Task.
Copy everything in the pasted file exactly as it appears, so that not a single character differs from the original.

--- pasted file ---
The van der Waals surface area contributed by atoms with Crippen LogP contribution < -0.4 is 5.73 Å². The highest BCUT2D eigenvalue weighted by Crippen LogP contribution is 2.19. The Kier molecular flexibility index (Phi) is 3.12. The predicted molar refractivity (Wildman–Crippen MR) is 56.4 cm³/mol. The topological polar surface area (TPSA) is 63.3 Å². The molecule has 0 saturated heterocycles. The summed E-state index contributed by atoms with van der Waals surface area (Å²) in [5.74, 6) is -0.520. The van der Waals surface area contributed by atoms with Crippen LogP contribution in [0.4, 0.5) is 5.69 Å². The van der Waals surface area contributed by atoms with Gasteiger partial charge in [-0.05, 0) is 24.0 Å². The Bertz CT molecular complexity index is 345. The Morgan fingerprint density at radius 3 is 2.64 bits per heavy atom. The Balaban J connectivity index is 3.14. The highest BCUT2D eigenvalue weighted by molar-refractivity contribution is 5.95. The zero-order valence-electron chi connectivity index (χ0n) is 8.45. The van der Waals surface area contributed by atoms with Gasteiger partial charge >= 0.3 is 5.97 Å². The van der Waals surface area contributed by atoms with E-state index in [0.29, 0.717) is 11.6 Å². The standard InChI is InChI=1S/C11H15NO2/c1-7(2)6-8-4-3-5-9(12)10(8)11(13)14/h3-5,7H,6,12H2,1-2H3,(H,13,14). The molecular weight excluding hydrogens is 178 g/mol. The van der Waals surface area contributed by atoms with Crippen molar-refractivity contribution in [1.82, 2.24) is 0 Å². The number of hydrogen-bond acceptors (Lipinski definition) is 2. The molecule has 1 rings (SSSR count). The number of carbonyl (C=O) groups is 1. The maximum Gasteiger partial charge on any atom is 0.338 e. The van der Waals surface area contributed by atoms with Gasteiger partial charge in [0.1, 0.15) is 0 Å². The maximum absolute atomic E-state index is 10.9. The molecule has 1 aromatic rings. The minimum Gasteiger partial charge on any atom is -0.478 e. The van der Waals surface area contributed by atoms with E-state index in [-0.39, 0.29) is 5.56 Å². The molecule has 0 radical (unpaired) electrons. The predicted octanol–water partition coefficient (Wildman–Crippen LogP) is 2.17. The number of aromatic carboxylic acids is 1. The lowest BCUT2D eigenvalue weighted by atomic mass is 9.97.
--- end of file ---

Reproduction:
The van der Waals surface area contributed by atoms with Crippen LogP contribution < -0.4 is 5.73 Å². The highest BCUT2D eigenvalue weighted by Crippen LogP contribution is 2.19. The Kier molecular flexibility index (Phi) is 3.12. The predicted molar refractivity (Wildman–Crippen MR) is 56.4 cm³/mol. The topological polar surface area (TPSA) is 63.3 Å². The molecule has 0 saturated heterocycles. The summed E-state index contributed by atoms with van der Waals surface area (Å²) in [5.74, 6) is -0.520. The van der Waals surface area contributed by atoms with Crippen LogP contribution in [0.4, 0.5) is 5.69 Å². The van der Waals surface area contributed by atoms with Gasteiger partial charge in [-0.05, 0) is 24.0 Å². The Bertz CT molecular complexity index is 345. The Morgan fingerprint density at radius 3 is 2.64 bits per heavy atom. The Balaban J connectivity index is 3.14. The highest BCUT2D eigenvalue weighted by molar-refractivity contribution is 5.95. The zero-order valence-electron chi connectivity index (χ0n) is 8.45. The van der Waals surface area contributed by atoms with Gasteiger partial charge >= 0.3 is 5.97 Å². The van der Waals surface area contributed by atoms with E-state index in [0.29, 0.717) is 11.6 Å². The standard InChI is InChI=1S/C11H15NO2/c1-7(2)6-8-4-3-5-9(12)10(8)11(13)14/h3-5,7H,6,12H2,1-2H3,(H,13,14). The molecular weight excluding hydrogens is 178 g/mol. The van der Waals surface area contributed by atoms with Crippen molar-refractivity contribution in [1.82, 2.24) is 0 Å². The number of hydrogen-bond acceptors (Lipinski definition) is 2. The molecule has 1 rings (SSSR count). The number of carbonyl (C=O) groups is 1. The maximum Gasteiger partial charge on any atom is 0.338 e. The van der Waals surface area contributed by atoms with Gasteiger partial charge in [0.1, 0.15) is 0 Å². The maximum absolute atomic E-state index is 10.9. The molecule has 1 aromatic rings. The minimum Gasteiger partial charge on any atom is -0.478 e. The van der Waals surface area contributed by atoms with E-state index in [-0.39, 0.29) is 5.56 Å². The molecule has 0 radical (unpaired) electrons. The predicted octanol–water partition coefficient (Wildman–Crippen LogP) is 2.17. The number of aromatic carboxylic acids is 1. The lowest BCUT2D eigenvalue weighted by atomic mass is 9.97.